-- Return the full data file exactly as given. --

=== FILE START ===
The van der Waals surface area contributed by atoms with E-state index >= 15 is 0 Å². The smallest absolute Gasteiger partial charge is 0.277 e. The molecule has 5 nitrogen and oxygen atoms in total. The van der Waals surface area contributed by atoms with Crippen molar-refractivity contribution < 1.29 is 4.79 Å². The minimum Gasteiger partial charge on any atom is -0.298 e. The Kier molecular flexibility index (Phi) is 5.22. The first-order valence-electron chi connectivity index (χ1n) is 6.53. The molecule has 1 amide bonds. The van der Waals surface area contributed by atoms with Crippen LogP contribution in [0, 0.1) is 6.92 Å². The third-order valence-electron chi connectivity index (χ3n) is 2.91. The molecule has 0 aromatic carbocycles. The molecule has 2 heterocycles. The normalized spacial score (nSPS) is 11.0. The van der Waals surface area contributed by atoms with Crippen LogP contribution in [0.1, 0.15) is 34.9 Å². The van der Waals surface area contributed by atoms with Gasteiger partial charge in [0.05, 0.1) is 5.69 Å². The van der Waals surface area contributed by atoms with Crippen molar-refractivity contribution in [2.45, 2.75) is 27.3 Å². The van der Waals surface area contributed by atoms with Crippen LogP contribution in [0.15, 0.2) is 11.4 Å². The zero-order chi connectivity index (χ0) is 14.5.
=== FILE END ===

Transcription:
The van der Waals surface area contributed by atoms with E-state index >= 15 is 0 Å². The smallest absolute Gasteiger partial charge is 0.277 e. The molecule has 5 nitrogen and oxygen atoms in total. The van der Waals surface area contributed by atoms with Crippen molar-refractivity contribution < 1.29 is 4.79 Å². The minimum Gasteiger partial charge on any atom is -0.298 e. The Kier molecular flexibility index (Phi) is 5.22. The first-order valence-electron chi connectivity index (χ1n) is 6.53. The molecule has 1 amide bonds. The van der Waals surface area contributed by atoms with Crippen LogP contribution in [0, 0.1) is 6.92 Å². The third-order valence-electron chi connectivity index (χ3n) is 2.91. The molecule has 0 aromatic carbocycles. The molecule has 2 heterocycles. The normalized spacial score (nSPS) is 11.0. The van der Waals surface area contributed by atoms with Crippen LogP contribution in [0.1, 0.15) is 34.9 Å². The van der Waals surface area contributed by atoms with Gasteiger partial charge in [0.05, 0.1) is 5.69 Å². The van der Waals surface area contributed by atoms with Crippen molar-refractivity contribution in [2.45, 2.75) is 27.3 Å². The van der Waals surface area contributed by atoms with Crippen LogP contribution in [0.15, 0.2) is 11.4 Å². The zero-order chi connectivity index (χ0) is 14.5.